This week, I’m excited to bring you an article from guest blogger Candace Johnson of Change It Up Editing.
Avoid Eyes That Crawl and Other Wandering
Body Parts in Your Writing by Candace Johnson
Her eyes crawled around the room.
His eyes combed her face.
Her eyes became demented.
Those eyes, those eyes, those beautiful eyes! The windows to the soul and all that . . . unless writers unintentionally give them the ability to do things eyes just cannot do.
Wandering body parts are usually the result of a writer getting carried away while trying to construct engaging and descriptive prose. I see it frequently while editing fiction, and it’s sooooo easy to do—and is almost always unintentional.
You think, How many times can I write “He looked at her longingly” or “She looked around the room”? I gotta mix it up a bit.
Eyes falling, dropping, crawling, rolling. Writers love to add a bit of literary color by describing a character’s actions. Most readers will understand what you mean, but too many wandering body parts will have them rolling their own eyes.
Vampires and Zombies
If you’re writing a paranormal/dystopian/post-apocalyptic story, your character’s eyes might actually leave her head and crawl around the room . . . but that description won’t work for the rest of us.
Eyes blink. Eyes roll. Eyes don’t wander—a gaze wanders. And before you object and say “rules are made to be broken,” let me add:
If you make a conscious decision to have body parts participate in action, be sure the action makes sense.
Romance novels are filled with descriptions of body parts—like eyes slipping down to cleavage and hands sliding down a back. In this genre, writers take a bit more license with those wandering body parts. But if you’re writing in another genre, consider whether or not your phrasing makes sense.
His hand reached for the book. (Was the rest of him having coffee?)
His spine uncurled. (OUCH!)
His feet climbed the stairs. (Too bad the rest of his body was still on the first floor.)
Each of these examples is easily fixed: make sure the action verb relates to the character, not to a part of the character’s body: his hand doesn’t reach for the book—he does.
The Slippery Slope of Clichés
Their eyes met across the crowded room.
We all know that eyes don’t literally meet, yet that phrase seems okay because it’s so common. But as with other literary conventions like metaphors and similes, writers need to be alert to their own tendencies to overuse clichés. Self-editing is the first way to catch them, and remember to ask your critique partners and beta readers to be on the lookout as well.
Dangling Modifiers and . . . Dangling Body Parts?
Almost seven feet tall, his head skimmed the ceiling.
Climbing the stairs, her feet barely touched the steps.
She caught his eye hurrying with arms filled with packages.
A dangling modifier is a word or phrase that modifies a word not clearly stated in the sentence. When a dangling modifier is combined with a body part instead of an entire character, the results can be hilarious. A seven-foot head, disembodied feet, and an eye in a hurry (with package-laden arms, no less!) certainly provide some interesting mental imagery.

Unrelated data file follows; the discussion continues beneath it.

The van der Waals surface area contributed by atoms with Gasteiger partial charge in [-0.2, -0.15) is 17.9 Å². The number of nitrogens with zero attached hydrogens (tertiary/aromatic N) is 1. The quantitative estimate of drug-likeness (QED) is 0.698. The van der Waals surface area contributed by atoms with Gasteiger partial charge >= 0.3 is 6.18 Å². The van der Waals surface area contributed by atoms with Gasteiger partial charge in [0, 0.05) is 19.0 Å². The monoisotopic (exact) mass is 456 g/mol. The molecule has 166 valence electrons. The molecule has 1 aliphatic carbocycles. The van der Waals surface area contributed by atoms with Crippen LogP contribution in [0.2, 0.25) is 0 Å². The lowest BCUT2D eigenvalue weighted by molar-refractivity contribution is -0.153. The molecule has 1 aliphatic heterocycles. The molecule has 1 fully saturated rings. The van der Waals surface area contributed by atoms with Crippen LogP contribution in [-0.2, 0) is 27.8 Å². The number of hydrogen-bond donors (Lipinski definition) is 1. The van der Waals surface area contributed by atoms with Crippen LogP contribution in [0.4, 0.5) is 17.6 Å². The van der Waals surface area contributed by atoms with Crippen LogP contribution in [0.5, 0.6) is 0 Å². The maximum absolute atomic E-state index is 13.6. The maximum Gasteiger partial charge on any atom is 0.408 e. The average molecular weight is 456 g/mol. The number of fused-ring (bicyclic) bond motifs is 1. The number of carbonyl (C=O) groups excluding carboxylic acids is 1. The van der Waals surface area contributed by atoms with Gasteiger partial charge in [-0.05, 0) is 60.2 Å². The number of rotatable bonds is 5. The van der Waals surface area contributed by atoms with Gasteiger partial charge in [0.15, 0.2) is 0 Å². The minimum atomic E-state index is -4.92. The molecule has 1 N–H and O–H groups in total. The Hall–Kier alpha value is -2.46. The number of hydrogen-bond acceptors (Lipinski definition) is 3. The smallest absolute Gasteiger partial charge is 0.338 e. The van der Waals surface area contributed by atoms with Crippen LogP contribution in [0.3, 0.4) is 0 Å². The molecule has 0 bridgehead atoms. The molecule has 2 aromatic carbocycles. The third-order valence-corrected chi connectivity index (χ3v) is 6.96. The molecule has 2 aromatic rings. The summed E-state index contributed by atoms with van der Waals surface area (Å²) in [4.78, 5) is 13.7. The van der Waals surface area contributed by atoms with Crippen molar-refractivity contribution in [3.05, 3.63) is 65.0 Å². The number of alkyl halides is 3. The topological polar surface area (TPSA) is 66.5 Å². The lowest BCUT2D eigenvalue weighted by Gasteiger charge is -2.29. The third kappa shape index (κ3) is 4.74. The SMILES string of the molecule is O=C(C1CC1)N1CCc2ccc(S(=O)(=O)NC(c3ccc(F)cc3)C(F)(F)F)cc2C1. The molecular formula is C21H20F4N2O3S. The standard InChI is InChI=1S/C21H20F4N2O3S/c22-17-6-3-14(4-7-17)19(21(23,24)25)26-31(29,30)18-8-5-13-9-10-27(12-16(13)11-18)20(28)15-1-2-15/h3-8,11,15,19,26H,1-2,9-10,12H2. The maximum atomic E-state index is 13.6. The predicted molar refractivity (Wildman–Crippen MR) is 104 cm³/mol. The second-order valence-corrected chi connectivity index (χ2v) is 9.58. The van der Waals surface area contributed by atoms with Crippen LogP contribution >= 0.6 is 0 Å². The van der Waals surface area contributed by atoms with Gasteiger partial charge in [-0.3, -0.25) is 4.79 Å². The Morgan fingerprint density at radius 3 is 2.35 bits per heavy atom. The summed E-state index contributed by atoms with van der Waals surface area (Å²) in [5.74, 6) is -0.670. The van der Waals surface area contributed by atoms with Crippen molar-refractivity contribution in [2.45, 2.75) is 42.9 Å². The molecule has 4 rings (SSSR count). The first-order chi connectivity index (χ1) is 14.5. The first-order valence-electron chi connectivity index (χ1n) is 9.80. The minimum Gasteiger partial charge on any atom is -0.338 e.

Show, Don’t Tell
One of the quickest ways to slip into almost any writing problem is by telling the reader instead of showing the action. Look for a recitation of facts about what your character is doing, especially if it involves body parts like eyes, hands, feet, or heads, and then consider if there might be a better way to share that information. For example:
Her lips burst with girlish giggling that flung her golden hair forward from behind her ears.
Let’s take a look at what’s going on in that sentence:
- Lips bursting with girlish giggling
- Giggling that flings hair
As an editor, I would flag this sentence and suggest a revision that describes the giggling and hair action instead of telling the reader about the character’s lips.
Beware the temptation to take action away from a character and hand it over to an eye, a hand, or another part of that character’s body as though the character has no control over his or her own parts. Those wandering body parts will haunt you and your writing until you reattach everything in its proper place.
Think about Frankenstein’s monster: Created through a combination of alchemy and chemistry, he was a collection of body parts that didn’t work together. Resist the urge to uses pieces of the whole when the entire monster character is the subject of your action, and you’ll avoid those uncomfortable and embarrassing wandering body parts. And if you’re brave enough, feel free to share your most cringeworthy examples in the comments.
Candace Johnson is a professional freelance editor, proofreader, writer, ghostwriter, and writing coach who has worked with traditional publishers, self-published authors, and independent book packagers on nonfiction subjects ranging from memoirs to alternative medical treatments to self-help, and on fiction ranging from romance to paranormal. As an editorial specialist, Candace is passionate about offering her clients the opportunity to take their work to the next level. She believes in maintaining an author’s unique voice while helping him or her create and polish every sentence to make it the best it can be. Connect with her on Facebook and Twitter—she loves making new friends.